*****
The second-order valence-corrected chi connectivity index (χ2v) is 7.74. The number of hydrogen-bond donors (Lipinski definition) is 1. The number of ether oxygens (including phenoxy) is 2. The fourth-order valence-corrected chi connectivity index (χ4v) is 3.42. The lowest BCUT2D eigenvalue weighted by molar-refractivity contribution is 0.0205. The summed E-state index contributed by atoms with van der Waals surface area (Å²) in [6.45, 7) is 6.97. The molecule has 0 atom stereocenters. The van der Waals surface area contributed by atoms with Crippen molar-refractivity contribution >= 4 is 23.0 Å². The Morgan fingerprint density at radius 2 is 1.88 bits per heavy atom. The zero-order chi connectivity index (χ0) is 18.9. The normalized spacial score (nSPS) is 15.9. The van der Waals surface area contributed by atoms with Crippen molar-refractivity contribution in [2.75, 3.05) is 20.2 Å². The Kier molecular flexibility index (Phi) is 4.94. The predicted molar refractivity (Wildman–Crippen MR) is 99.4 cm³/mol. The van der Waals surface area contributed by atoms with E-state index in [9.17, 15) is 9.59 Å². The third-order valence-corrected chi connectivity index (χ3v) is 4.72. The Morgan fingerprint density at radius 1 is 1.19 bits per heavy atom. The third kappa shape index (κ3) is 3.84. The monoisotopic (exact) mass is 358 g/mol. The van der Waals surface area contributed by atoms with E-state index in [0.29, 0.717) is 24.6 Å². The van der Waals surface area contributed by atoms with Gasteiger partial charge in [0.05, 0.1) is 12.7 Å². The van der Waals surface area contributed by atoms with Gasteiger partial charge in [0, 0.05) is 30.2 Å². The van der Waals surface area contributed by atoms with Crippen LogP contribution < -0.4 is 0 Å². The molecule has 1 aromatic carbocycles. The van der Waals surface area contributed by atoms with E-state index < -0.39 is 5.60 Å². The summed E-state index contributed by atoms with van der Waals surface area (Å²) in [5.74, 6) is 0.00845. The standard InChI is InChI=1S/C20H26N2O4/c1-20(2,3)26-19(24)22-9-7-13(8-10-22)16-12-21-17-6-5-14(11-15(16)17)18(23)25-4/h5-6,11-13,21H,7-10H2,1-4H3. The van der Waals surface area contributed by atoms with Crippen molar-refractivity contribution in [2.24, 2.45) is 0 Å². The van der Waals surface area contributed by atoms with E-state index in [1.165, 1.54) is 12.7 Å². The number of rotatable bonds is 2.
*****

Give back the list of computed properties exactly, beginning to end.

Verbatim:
The second-order valence-corrected chi connectivity index (χ2v) is 7.74. The number of hydrogen-bond donors (Lipinski definition) is 1. The number of ether oxygens (including phenoxy) is 2. The fourth-order valence-corrected chi connectivity index (χ4v) is 3.42. The lowest BCUT2D eigenvalue weighted by molar-refractivity contribution is 0.0205. The summed E-state index contributed by atoms with van der Waals surface area (Å²) in [6.45, 7) is 6.97. The molecule has 0 atom stereocenters. The van der Waals surface area contributed by atoms with Crippen molar-refractivity contribution >= 4 is 23.0 Å². The Morgan fingerprint density at radius 2 is 1.88 bits per heavy atom. The zero-order chi connectivity index (χ0) is 18.9. The normalized spacial score (nSPS) is 15.9. The van der Waals surface area contributed by atoms with Crippen molar-refractivity contribution in [2.75, 3.05) is 20.2 Å². The Kier molecular flexibility index (Phi) is 4.94. The predicted molar refractivity (Wildman–Crippen MR) is 99.4 cm³/mol. The van der Waals surface area contributed by atoms with E-state index in [9.17, 15) is 9.59 Å². The third-order valence-corrected chi connectivity index (χ3v) is 4.72. The Morgan fingerprint density at radius 1 is 1.19 bits per heavy atom. The third kappa shape index (κ3) is 3.84. The monoisotopic (exact) mass is 358 g/mol. The van der Waals surface area contributed by atoms with E-state index in [0.29, 0.717) is 24.6 Å². The van der Waals surface area contributed by atoms with Gasteiger partial charge in [0.05, 0.1) is 12.7 Å². The van der Waals surface area contributed by atoms with Gasteiger partial charge in [0, 0.05) is 30.2 Å². The van der Waals surface area contributed by atoms with Crippen LogP contribution < -0.4 is 0 Å². The molecule has 1 aromatic carbocycles. The van der Waals surface area contributed by atoms with E-state index < -0.39 is 5.60 Å². The summed E-state index contributed by atoms with van der Waals surface area (Å²) in [5.74, 6) is 0.00845. The standard InChI is InChI=1S/C20H26N2O4/c1-20(2,3)26-19(24)22-9-7-13(8-10-22)16-12-21-17-6-5-14(11-15(16)17)18(23)25-4/h5-6,11-13,21H,7-10H2,1-4H3. The van der Waals surface area contributed by atoms with Crippen molar-refractivity contribution in [2.24, 2.45) is 0 Å². The van der Waals surface area contributed by atoms with E-state index in [1.165, 1.54) is 12.7 Å². The number of rotatable bonds is 2.